Prevention & Recovery

Sun safety: How protect yourself from skin cancer

Sun safety: How protect yourself from skin cancer

Photography by Jeff Coulson/TC Media Image by: Photography by Jeff Coulson/TC Media Author: Canadian Living

Prevention & Recovery

Sun safety: How protect yourself from skin cancer

You might expect a sunny sojourn to leave you with sand in your shoes or a lingering margarita headache, but 23-year-old Lisa Knightly* returned from the Caribbean with a life-threatening souvenir: melanoma.

In November 2011, prior to the holiday, "I noticed a new mole on my lower shin," says the Hamilton-based student. "My family doctor measured it and said not to worry."

But after a week of intense sun, Lisa's mole started to swell. "I noticed it had changed, but since my doctor wasn't originally alarmed, I put off going back to get it checked – something I deeply regret now," she admits. "When I finally made a followup appointment in early March 2012, I was referred to a dermatologist, who performed a precautionary biopsy."

A few days later, Lisa received a call with the troubling news. "When I heard the word 'melanoma,' I was so shocked." Melanoma is the deadliest of skin cancers. It moves fast, spreading to other vital organs. "I was really scared. I truly thought I was going to die." Lisa bounced between family doctors, dermatologists, oncologists and plastic surgeons until her mother advocated on her behalf to secure an accelerated surgery date. Lisa has been cancer-free since April 2012.

Danger rays
According to the Canadian Dermatology Association (CDA), more than 80,000 cases of skin cancer were diagnosed in Canada in 2011 – more than breast, lung and prostate cancers combined. Melanoma makes up about 5,500 of those cases and causes nearly 1,000 deaths per year. It's the eighth most deadly cancer in Canada, and sunshine is a key factor. "Over years, exposure to UV rays – high intensity or not, periodic exposure or not – damages our DNA, causing cells to mutate so they don't know when to stop dividing," explains Dr. Jaggi Rao, a professor of dermatology at the University of Alberta. The uncontrolled growth displaces normal cells, creating tumours. UVB rays, which are shorter in wavelength than UVA, are largely responsible for sunburns on the surface of the skin; UVA rays penetrate deeper, triggering much of the DNA damage.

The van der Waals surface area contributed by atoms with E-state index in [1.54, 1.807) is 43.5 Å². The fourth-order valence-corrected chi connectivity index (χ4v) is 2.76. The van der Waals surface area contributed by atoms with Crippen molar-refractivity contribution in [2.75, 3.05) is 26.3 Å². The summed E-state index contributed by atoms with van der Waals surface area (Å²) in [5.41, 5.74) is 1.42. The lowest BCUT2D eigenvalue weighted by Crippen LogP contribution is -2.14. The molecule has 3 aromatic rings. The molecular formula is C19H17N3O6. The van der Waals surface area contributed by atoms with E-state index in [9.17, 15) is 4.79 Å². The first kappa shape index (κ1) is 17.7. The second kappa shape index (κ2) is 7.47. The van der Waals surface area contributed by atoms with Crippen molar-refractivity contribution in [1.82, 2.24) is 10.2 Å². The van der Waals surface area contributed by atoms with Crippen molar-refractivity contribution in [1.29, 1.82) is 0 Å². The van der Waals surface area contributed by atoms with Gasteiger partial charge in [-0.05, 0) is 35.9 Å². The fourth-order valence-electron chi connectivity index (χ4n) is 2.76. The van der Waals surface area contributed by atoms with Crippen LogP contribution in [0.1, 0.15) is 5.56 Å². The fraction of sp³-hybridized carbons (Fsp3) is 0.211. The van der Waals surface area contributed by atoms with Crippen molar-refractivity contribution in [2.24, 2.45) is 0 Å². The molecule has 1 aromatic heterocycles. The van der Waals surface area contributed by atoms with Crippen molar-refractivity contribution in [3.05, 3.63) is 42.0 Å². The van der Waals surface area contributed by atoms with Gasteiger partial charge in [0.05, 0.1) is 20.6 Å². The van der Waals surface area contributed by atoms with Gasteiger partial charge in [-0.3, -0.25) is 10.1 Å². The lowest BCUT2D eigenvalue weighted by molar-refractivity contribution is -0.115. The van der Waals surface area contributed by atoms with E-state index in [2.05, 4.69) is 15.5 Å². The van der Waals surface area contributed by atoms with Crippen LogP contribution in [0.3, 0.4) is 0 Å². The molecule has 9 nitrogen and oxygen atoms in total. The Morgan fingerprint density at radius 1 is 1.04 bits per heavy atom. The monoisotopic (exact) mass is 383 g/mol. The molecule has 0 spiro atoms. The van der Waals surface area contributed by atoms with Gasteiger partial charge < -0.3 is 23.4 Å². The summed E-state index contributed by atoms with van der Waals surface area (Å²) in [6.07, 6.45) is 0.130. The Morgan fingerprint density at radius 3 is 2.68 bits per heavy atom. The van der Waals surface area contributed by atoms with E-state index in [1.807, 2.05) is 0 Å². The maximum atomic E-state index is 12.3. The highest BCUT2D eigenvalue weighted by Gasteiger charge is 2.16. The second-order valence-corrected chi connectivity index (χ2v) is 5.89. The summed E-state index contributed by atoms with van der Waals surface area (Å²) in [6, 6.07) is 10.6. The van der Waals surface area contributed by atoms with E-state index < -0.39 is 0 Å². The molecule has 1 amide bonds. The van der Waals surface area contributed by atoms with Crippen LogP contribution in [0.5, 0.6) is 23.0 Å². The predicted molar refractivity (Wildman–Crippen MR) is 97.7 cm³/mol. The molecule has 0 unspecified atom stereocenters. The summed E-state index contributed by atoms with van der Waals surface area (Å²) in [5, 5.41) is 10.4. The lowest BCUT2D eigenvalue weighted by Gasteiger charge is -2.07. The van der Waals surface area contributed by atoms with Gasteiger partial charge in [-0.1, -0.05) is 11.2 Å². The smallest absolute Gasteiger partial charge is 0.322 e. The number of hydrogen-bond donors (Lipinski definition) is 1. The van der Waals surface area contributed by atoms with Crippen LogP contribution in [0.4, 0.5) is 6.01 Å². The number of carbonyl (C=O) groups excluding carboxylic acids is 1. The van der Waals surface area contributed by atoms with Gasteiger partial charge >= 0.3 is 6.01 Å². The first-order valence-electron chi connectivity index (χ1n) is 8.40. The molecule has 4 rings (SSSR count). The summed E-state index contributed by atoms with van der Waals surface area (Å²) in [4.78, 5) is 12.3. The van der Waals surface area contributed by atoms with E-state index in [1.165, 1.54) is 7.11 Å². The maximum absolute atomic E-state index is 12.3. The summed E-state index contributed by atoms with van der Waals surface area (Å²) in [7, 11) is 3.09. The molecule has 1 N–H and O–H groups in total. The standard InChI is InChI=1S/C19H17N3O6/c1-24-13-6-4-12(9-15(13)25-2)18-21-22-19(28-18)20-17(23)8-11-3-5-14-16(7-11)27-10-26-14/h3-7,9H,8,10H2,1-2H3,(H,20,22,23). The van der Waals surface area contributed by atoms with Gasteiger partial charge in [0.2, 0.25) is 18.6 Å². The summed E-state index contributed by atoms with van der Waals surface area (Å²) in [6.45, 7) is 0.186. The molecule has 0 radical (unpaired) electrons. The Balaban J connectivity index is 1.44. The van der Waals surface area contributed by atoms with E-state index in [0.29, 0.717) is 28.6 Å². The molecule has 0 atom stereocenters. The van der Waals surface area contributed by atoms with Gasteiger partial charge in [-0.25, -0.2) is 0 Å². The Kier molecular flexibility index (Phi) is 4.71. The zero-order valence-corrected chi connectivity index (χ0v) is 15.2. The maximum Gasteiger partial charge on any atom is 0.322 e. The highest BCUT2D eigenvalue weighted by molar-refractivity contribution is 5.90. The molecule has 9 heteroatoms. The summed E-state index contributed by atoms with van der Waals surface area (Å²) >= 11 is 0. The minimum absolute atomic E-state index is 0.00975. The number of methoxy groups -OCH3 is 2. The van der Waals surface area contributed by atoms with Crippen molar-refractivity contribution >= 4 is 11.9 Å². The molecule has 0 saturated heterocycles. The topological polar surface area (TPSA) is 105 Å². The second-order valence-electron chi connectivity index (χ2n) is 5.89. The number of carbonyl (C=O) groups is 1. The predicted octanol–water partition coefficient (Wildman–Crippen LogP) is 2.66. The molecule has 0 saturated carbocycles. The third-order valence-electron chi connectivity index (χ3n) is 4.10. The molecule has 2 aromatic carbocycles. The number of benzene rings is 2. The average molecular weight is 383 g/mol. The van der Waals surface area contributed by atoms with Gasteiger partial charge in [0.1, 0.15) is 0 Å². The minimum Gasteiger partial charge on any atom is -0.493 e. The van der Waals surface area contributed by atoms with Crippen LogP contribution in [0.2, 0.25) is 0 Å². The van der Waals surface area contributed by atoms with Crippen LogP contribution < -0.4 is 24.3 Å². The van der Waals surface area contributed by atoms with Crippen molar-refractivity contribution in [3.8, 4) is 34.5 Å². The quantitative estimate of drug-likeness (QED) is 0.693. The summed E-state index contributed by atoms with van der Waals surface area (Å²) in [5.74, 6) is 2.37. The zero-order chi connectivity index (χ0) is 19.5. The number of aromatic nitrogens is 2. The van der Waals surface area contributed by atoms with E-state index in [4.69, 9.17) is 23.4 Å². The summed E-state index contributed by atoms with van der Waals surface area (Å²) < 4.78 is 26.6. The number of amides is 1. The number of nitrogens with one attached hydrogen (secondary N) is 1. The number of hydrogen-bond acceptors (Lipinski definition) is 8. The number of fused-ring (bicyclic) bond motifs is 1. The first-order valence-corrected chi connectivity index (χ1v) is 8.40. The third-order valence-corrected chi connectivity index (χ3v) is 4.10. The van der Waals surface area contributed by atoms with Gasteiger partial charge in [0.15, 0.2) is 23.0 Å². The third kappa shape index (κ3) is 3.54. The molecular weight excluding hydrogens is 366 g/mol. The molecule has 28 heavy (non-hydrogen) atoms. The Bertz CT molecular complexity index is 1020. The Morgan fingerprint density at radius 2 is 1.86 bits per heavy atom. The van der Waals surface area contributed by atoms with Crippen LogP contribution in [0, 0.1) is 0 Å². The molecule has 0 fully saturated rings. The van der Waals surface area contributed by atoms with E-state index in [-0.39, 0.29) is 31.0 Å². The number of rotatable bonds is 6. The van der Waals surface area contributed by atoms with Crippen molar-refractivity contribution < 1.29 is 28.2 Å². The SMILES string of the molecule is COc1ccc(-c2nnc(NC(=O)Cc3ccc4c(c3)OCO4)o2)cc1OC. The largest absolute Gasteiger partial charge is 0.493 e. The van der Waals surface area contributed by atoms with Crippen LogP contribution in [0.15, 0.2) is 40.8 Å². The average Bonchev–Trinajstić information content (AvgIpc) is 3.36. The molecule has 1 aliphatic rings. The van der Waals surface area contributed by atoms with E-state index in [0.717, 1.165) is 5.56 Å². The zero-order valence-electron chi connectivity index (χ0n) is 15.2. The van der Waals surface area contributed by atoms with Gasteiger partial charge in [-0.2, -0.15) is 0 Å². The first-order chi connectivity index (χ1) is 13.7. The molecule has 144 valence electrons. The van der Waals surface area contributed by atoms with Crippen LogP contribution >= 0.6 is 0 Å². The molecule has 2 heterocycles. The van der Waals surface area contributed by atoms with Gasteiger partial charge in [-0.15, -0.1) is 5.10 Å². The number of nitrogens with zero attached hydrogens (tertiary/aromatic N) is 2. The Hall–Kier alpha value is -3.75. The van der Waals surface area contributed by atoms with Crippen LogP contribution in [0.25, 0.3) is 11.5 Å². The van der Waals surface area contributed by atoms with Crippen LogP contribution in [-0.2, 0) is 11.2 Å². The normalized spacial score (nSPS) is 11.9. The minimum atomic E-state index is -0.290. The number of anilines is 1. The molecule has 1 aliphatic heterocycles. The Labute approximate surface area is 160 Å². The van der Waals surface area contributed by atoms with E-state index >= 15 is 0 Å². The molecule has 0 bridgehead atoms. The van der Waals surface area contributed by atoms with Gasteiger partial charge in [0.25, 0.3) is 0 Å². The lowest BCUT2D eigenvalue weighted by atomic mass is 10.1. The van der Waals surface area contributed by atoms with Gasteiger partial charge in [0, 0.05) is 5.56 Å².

Indoor tanning is no better. According to CDA research, using tanning beds before age 35 significantly increases the risk of developing skin cancer. Health Canada now requires salons and bed manufacturers to warn customers of the risks. Nova Scotia, Newfoundland, British Columbia and Quebec ban people under 18 from using tanning salons. And the World Health Organization actually classifies tanning beds as "carcinogenic to humans," a designation that also applies to arsenic, asbestos, tobacco and plutonium.

Who's at risk?

UV rays are colour-blind: Any skin tone can be damaged. "The effects are microscopic and invisible – no matter if you're very fair or very dark – and are often delayed by months or years," says Rao. "Like heart disease, these slowly accumulating biological events are difficult to appreciate until it's too late." The standard theory says everyone faces two risk factors.

"Hit one is genetic: You must have the genes that allow this to occur. Hit two is environmental: Exposure to a trigger such as a sunburn or carcinogen. Cancer will only occur if both hits are accomplished, not just one."

Protecting yourself and your family

But there is some good news. Dermatologists agree that, when detected early, 90 percent of skin cancers can be cured. That's why self-monitoring is so important. "Probably more than 95 percent of skin cancers are brought to the attention of doctors by the patients themselves," says Rao.

Beyond vigilance, sunscreen is your most valuable shield. "The best sunscreen? One that you'll actually use," says Dr. Nowell Solish, a dermatologist in Toronto. "It should say broad-spectrum on the label to protect against both UVA and UVB, and it should have a minimum of SPF 30. It also helps to stay covered up with a hat and sunglasses, and avoid the sun's strongest hours, between 10 a.m. and 2 p.m."

Generously slather on sunscreen  – think of it like icing a cake – in a thick layer, then work it into the skin. Reapply every two hours, especially if you're perspiring or swimming. For kids, Solish recommends using spray sunscreens, because they don't feel as heavy on the skin.

The scar on Lisa's leg is a daily reminder of her skin scare. "I had gone virtually my entire life unprotected," she says. "Now, the first thing I do when I wake up is apply sunscreen over my entire body." Lisa tracks her moles, covers up when outdoors and sees her doctors regularly. "Many of my friends still go to tanning beds," she says. "They think it will never happen to them...but it can happen to anyone."

* Name was changed.

If you still want to learn more, here's what you need to know about skin cancer. Check out these cancer tests you need to know about to keep your body healthy. 

This story was originally titled "Overexposed: Are you safe?" in the July 2013 issue.

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Prevention & Recovery

Sun safety: How protect yourself from skin cancer